Friday, April 26, 2013

You’ve got an offer of representation. Now what? — a post from Molly

One of the most thrilling parts of my job is offering representation to authors whose work knocks my socks off. I get to share my delight at finding a fantastic project, and I get to make someone really, really happy. There’s nothing quite like that kind of rush.

When I offer rep, I always ask the author to tell the other agents considering her manuscript that she’s got an offer, and to let me know within a week or so if she’s decided to work with me. After all the effort and time an author puts into her project, she owes it to herself to make a considered decision, and if other agents are reviewing her full manuscript, they deserve not to have their reading time wasted. I hope I’ve made my case for why I’m the right person to represent her and her work, I make myself available to answer questions, and then I wait while she gets responses from the other agents to whom she’s submitted. Then I complete a variety of superstitious tasks that I’m not sharing here. Trade secret, sorry.

It’s nerve-wracking to wait for the author’s response, but it’s necessary. Marry in haste, repent at leisure, the proverb goes — so I want my clients to give my offer a good deal of thought, weigh their other options, and choose me with the same enthusiasm with which I’ve chosen them.

If you’re offered representation, do tell the other agents who are reading your work. They may be almost finished reading it; who knows? They might be about to call you too. My agent colleagues all have a story like this one: They’re reading something they like. They Google the author. They find that last week, the author blogged all about her brand new agent. And the author hadn’t withdrawn the project from submission, let alone given anyone else a chance to make an offer. Wouldn’t it be better to kick off a publishing career with a clean bill of karma?

I know some authors have “dream agents” (an idea I’m not keen on, because you don’t necessarily know who the best agent for your work would be until you speak with her). But even if your dream agent offers you representation, hear out any others who are interested in you—even if you turn them down, you’ll get some different perspectives on your work. And you’ll already be building a reputation as a professional.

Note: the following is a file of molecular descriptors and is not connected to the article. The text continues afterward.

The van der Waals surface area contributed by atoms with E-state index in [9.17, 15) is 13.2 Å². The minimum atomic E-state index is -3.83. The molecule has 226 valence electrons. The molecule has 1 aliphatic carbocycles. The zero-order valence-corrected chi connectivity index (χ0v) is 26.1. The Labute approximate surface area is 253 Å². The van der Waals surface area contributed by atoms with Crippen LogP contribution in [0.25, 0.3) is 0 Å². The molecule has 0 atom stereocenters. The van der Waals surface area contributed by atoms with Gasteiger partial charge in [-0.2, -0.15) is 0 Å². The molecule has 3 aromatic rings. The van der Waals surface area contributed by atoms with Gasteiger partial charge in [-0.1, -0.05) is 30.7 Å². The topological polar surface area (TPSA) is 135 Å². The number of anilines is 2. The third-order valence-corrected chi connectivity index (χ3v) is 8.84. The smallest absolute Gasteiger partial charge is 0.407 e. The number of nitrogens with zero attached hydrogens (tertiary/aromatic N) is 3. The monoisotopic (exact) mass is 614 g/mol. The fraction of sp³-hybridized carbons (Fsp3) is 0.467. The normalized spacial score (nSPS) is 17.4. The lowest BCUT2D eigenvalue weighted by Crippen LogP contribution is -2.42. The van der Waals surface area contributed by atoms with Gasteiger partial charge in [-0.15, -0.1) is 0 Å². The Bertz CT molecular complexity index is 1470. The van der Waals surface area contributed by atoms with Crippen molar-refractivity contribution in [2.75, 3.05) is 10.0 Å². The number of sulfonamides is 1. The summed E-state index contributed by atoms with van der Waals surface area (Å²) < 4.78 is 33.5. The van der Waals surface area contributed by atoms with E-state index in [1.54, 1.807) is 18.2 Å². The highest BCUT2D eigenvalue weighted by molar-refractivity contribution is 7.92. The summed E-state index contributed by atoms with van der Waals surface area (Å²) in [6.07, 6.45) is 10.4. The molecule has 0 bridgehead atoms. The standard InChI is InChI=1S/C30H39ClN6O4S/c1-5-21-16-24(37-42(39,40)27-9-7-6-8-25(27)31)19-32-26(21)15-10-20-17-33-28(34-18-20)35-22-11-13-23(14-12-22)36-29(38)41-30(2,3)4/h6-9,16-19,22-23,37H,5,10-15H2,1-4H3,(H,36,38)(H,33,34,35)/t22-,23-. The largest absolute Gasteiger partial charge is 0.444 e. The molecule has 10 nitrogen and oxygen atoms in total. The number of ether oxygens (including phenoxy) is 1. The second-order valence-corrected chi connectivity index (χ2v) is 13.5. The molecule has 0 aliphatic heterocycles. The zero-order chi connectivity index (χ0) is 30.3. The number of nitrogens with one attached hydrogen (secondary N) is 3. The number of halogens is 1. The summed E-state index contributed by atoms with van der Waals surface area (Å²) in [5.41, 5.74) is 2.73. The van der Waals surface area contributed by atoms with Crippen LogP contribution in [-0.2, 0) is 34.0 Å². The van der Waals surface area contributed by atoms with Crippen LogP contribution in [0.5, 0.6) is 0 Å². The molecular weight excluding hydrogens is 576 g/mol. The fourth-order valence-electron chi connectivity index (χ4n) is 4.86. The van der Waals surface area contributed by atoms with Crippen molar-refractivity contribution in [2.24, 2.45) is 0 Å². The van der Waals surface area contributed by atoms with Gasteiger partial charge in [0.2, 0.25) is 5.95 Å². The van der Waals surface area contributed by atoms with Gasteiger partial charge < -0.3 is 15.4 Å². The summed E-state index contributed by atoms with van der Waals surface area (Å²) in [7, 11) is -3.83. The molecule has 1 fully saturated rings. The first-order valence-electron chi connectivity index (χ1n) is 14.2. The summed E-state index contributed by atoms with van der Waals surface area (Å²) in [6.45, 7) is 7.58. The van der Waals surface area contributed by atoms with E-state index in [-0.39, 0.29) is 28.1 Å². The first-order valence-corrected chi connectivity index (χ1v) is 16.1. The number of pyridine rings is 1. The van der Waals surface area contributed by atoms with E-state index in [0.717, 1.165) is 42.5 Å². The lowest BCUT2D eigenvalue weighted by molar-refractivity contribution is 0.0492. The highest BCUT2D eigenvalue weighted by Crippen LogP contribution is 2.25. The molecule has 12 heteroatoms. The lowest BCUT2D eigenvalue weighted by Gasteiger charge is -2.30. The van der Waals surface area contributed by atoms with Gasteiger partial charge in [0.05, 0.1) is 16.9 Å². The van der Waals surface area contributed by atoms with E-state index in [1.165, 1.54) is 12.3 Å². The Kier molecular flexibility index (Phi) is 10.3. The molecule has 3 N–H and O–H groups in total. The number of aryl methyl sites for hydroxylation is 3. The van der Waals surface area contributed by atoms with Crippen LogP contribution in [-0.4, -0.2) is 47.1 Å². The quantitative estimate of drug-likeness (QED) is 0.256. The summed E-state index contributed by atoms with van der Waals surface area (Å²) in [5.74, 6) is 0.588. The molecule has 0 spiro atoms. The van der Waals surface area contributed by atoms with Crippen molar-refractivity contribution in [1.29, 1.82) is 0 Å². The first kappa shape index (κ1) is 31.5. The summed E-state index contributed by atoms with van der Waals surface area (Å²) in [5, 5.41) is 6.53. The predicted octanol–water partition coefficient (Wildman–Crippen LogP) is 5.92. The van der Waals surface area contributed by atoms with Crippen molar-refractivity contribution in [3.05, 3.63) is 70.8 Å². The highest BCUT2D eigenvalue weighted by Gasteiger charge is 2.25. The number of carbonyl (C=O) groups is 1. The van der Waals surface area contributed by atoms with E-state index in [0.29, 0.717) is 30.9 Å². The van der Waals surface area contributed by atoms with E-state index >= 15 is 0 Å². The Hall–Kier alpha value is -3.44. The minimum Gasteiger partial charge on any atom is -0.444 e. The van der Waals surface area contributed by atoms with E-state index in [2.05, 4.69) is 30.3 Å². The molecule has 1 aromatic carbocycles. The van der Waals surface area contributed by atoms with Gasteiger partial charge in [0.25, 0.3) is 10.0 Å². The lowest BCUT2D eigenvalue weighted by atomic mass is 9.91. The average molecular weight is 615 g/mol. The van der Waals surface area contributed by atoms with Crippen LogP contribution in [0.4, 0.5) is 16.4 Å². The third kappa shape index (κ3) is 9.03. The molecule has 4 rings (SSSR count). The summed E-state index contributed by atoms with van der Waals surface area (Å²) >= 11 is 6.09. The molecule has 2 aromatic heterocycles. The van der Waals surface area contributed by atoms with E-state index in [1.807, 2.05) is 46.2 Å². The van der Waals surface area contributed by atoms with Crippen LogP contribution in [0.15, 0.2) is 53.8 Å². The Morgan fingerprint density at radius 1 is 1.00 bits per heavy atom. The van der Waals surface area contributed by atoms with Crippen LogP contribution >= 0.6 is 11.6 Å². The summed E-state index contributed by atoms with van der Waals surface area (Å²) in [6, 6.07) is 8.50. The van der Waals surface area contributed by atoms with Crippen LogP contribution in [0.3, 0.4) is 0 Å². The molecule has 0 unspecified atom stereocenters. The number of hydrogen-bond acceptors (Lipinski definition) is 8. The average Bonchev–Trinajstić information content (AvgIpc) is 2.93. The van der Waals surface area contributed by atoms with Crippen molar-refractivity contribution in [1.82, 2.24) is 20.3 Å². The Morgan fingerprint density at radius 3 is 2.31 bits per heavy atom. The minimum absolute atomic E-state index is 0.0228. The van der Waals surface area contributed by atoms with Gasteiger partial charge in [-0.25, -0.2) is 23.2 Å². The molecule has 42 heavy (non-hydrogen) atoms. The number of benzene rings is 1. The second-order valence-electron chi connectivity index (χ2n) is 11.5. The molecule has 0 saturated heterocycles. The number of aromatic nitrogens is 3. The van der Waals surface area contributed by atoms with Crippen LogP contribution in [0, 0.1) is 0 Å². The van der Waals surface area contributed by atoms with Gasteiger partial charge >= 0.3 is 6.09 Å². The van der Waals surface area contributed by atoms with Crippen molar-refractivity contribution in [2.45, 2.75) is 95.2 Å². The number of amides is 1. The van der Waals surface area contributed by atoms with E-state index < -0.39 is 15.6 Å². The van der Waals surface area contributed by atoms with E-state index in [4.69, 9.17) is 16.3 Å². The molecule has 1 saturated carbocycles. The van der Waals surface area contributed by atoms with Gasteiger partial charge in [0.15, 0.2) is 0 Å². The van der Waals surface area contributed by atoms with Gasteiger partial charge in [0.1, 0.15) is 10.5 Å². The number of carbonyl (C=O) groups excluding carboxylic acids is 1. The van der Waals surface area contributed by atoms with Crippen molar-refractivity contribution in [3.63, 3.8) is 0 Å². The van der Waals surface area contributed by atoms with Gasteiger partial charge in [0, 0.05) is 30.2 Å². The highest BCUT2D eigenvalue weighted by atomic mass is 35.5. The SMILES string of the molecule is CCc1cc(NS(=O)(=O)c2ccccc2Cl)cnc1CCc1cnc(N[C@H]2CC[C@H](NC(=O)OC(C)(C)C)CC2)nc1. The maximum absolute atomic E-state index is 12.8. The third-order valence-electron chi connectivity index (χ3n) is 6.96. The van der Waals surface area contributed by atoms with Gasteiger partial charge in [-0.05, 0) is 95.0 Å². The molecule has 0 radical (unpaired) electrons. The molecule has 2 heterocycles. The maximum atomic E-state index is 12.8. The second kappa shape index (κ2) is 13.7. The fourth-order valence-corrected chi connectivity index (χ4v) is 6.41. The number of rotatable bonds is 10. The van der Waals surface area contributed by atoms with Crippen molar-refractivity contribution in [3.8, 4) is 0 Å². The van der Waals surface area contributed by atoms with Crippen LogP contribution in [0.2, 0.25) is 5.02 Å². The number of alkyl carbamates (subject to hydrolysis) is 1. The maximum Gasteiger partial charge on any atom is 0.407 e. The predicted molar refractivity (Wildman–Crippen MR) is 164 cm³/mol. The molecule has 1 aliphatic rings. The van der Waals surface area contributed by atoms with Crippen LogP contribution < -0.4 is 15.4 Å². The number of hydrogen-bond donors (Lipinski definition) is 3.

1. I agree that it's important to make a decision based on what kind of agent you want. Some are more hands-on than others and some are more editorial. It's easy to get caught up on the "OMG I have an offer" mind-set and want to say yes right away but it behooves the author to take some time, ask questions and to let the other agents reading to have a chance to offer. I'm still waiting for that day to come. :)

  2. Fabulous post, Molly. What I like about it most is that is shows a different perspective than what some writers might have about agents. It's easy to believe agents aren't as excited about representing you as you are about securing representation. I feel your excitement and passion shine through in this post.

  3. Absolutely great advice. I know an author who recently turned down two offers because she didn't feel that either was a good fit. No agent is better than the wrong agent, and when you meet the person who is a great fit for you and your career, you can tell. I was really fortunate that my first offer came from someone who was just as passionate about my work and career as I am, but I still took the time to notify the rest of the people with my manuscript. Plus, it gave me the time to really assess everything and make sure there were no rose-colored glasses in sight.

  4. Great advice! I'm still waiting for that day to come, too. Now I'll know what to do when it does come :)

  5. Sorry I'm commenting so late, Molly. Someone in the kidlit community just put up the link and I'm so glad they did! I appreciate your candid advice and fresh perspective.